densityplot() is used to study the distribution of a numerical variable. It comes from the
lattice package for statistical graphics, which is pre-installed with every distribution of R. Also, package
tigerstats depends on lattice, so if you load
lattice will be loaded as well.
m11survey data frame from the
tigerstats package, suppose that you want to study the distribution of fastest, the fastest speed one has ever driven. You can do so with the following command:
densityplot(~fastest,data=m111survey, xlab="speed (mph)", main="Fastest Speed Ever Driven")
Note the use of:
xlabargument to label the horizontal axis, complete with units (miles per hour);
mainargument to provide a brief but descriptive title for the graph.
If you do not want to see the “rug” of individual data values at the bottom of the plot, set the argument
densityplot(~fastest,data=m111survey, xlab="speed (mph)", main="Fastest Speed Ever Driven", plot.points=FALSE)
Suppose you want to know:
Who tends to drive faster: guys or gals?
Then you might wish to study the relationship between the numerical variable fastest and the factor variable sex. You can use density plots in two ways in order to perform such a study.
You can get a density plot for each value of the factor variable:
densityplot(~fastest|sex,data=m111survey, xlab="speed (mph)", main="Fastest Speed Ever Driven,\nby Sex")
Note that to produce separate plots, you facet on the factor variable using the formula:
\[\sim numerical\ \vert \ factor\]
Note also the use of “
\n” to split the title into two lines: this is a useful trick when the title is long.
You can determine the layout of the separate plots with the
densityplot(~fastest|sex,data=m111survey, xlab="speed (mph)", main="Fastest Speed Ever Driven,\nby Sex", layout=c(1,2))
Here in the list
c(1,2), the “1” says that you want one column, and the “2” says you want two rows.
You can get a density plot for each value of the factor variable and have all of the plots appear in the same panel. This is accomplished with the
densityplot(~fastest,data=m111survey, groups=sex, xlab="speed (mph)", main="Fastest Speed Ever Driven,\nby Sex", plot.points=FALSE, auto.key=TRUE)
Note the use of the
auto,key argument to produce the legend at the top, so that the reader can tell which plot goes with which sex.
Many people think that grouped density plots allow for easier comparison than side-by-side plots do—at least if the number of groups is small.
When you use
groups arugment to make more than one density plot in the same panel, it is sometimes nice to be able to customize the colors that represent the groups. This is accomplished by temporarily changing the
lattice parameter settings via the
par.settings argument. For example to make the female plot blue and the male plot red, do the following:
densityplot(~fastest,data=m111survey, groups=sex, par.settings = list(superpose.line = list(col = c("blue","red"))), xlab="speed (mph)", main="Fastest Speed Ever Driven,\nby Sex", plot.points=FALSE, auto.key=TRUE)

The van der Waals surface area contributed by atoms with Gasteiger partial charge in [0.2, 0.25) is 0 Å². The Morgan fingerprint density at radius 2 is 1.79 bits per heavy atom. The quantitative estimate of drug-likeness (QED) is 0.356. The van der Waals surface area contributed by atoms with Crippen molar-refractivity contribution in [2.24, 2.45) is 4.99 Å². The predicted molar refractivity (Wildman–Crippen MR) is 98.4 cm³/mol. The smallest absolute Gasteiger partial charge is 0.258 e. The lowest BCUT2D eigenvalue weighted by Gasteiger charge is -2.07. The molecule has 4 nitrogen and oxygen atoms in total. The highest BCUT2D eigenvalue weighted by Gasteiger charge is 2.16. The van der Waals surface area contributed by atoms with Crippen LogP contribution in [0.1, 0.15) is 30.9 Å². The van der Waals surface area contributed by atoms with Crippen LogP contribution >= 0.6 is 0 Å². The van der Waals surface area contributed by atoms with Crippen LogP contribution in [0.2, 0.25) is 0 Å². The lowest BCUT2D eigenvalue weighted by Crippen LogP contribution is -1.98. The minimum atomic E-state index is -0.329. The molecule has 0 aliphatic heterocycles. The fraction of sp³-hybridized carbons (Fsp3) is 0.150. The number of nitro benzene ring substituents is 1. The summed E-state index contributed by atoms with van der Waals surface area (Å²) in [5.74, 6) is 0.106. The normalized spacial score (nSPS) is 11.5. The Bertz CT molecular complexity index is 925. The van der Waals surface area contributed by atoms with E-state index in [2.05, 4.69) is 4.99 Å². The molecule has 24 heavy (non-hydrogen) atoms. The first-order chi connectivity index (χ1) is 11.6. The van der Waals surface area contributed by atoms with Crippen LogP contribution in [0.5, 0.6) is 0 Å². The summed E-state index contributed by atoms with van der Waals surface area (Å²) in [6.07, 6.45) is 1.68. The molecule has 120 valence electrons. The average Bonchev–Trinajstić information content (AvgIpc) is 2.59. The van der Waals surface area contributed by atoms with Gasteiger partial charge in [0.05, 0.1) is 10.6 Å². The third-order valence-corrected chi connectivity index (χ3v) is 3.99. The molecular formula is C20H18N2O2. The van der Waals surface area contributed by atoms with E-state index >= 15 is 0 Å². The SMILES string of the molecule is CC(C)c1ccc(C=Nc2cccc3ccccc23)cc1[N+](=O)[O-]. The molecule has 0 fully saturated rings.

imagpop data frame, the variable kkardashtemp records the rating given, by each individual in the data frame, for the celebrity Kim Kardashian. The possible ratings range from 0 to 100.
Let’s make a density plot of this variable:
densityplot() has no way of knowing that kkardashtemp must lie between 0 and 100, so from the available data it infers that there is some possibility for a rating to be below 0 or above 100. If you want to inform
denistyplot() of the known limits, then use the
to arguments, as follows:
densityplot(~kkardashtemp,data=imagpop, plot.points=FALSE, from=0,to=100)
We saw above that you can incorporate additional variables into your analysis by facetting, i.e., producing a plot with separate panels for each of several subgroups of the observations, as determined by a separate variable. You can also do this with two other variables, and they don’t have to be factors!
Suppose, for example, that we would like to study the relationship between sex and fastest speed ever driven, but to break the subjects down further into groups determined by their height and by where they prefer to sit in a classroom. The following code accomplishes this:
Height <- equal.count(m111survey$height, number = 2, overlap = 0.1) densityplot(~fastest | Height * seat, data = m111survey, groups = sex, auto.key = TRUE, plot.points = FALSE, layout = c(2,3))
In the code above, the line:
Height <- equal.count(m111survey$height, number = 2, overlap = 0.1)
prepares us to facet by height. The
equal.count() function takes a numerical variable and divides its values into groups of approximately equal size. The number of the groups is specified by the
number argument. In this case we are asking for two groups: “shorter” students and “taller” students. The groups are permitted to contain some members in common, and the allowed percentage intersection is specified by the
overlap argument. (Setting
overlap = 0 would result in completely disjoint groups.) The new variable
Height is called a shingle, but you can think of it as a factor variable with two values: shorter and taller.
fastest ~ sex | Height * seat facets by
seat. The variables by which you facet appear after a
| bar, anf if you facet by two variables then you must separate them with a
Height has two values and `seat has three values and \(2 \times 3 = 6\), we arrive at a plot with six panels.
layout argument determines the number of rows and columns in our facet-ted plot. Setting
c(2,3) specified two columns and three rows. (Note that the columns are specified first!)
For some other refinements, consult the Lattice Box-Whisker Plot Addin in RStudio.